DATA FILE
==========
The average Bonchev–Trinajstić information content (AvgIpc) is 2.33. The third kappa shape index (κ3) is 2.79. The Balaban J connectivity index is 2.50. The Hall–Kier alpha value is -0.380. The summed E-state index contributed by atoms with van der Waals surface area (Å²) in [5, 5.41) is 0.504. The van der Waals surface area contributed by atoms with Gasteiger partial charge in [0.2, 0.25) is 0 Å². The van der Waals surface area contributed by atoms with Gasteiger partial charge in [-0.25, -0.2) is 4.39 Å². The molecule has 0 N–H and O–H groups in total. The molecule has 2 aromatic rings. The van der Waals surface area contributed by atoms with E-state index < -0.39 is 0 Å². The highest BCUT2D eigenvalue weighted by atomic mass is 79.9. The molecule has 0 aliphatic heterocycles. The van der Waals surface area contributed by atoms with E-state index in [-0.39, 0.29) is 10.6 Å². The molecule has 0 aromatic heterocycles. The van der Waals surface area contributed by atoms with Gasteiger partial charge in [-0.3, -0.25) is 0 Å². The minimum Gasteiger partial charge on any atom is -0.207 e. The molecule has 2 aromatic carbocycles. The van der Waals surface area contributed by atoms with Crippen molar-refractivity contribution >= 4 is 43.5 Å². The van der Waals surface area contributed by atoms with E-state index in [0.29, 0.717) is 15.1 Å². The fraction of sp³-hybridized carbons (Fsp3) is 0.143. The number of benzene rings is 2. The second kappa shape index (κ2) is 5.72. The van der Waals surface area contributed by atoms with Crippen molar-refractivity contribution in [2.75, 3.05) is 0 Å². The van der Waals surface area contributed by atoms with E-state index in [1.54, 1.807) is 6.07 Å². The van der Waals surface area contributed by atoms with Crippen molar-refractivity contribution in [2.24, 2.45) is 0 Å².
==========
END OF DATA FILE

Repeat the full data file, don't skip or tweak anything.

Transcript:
The average Bonchev–Trinajstić information content (AvgIpc) is 2.33. The third kappa shape index (κ3) is 2.79. The Balaban J connectivity index is 2.50. The Hall–Kier alpha value is -0.380. The summed E-state index contributed by atoms with van der Waals surface area (Å²) in [5, 5.41) is 0.504. The van der Waals surface area contributed by atoms with Gasteiger partial charge in [0.2, 0.25) is 0 Å². The van der Waals surface area contributed by atoms with Gasteiger partial charge in [-0.25, -0.2) is 4.39 Å². The molecule has 0 N–H and O–H groups in total. The molecule has 2 aromatic rings. The van der Waals surface area contributed by atoms with E-state index < -0.39 is 0 Å². The highest BCUT2D eigenvalue weighted by atomic mass is 79.9. The molecule has 0 aliphatic heterocycles. The van der Waals surface area contributed by atoms with E-state index in [-0.39, 0.29) is 10.6 Å². The molecule has 0 aromatic heterocycles. The van der Waals surface area contributed by atoms with Gasteiger partial charge in [-0.3, -0.25) is 0 Å². The minimum Gasteiger partial charge on any atom is -0.207 e. The molecule has 2 aromatic carbocycles. The van der Waals surface area contributed by atoms with Crippen molar-refractivity contribution >= 4 is 43.5 Å². The van der Waals surface area contributed by atoms with E-state index in [0.29, 0.717) is 15.1 Å². The fraction of sp³-hybridized carbons (Fsp3) is 0.143. The number of benzene rings is 2. The second kappa shape index (κ2) is 5.72. The van der Waals surface area contributed by atoms with Crippen molar-refractivity contribution in [2.75, 3.05) is 0 Å². The van der Waals surface area contributed by atoms with E-state index in [1.54, 1.807) is 6.07 Å². The van der Waals surface area contributed by atoms with Crippen molar-refractivity contribution in [2.24, 2.45) is 0 Å².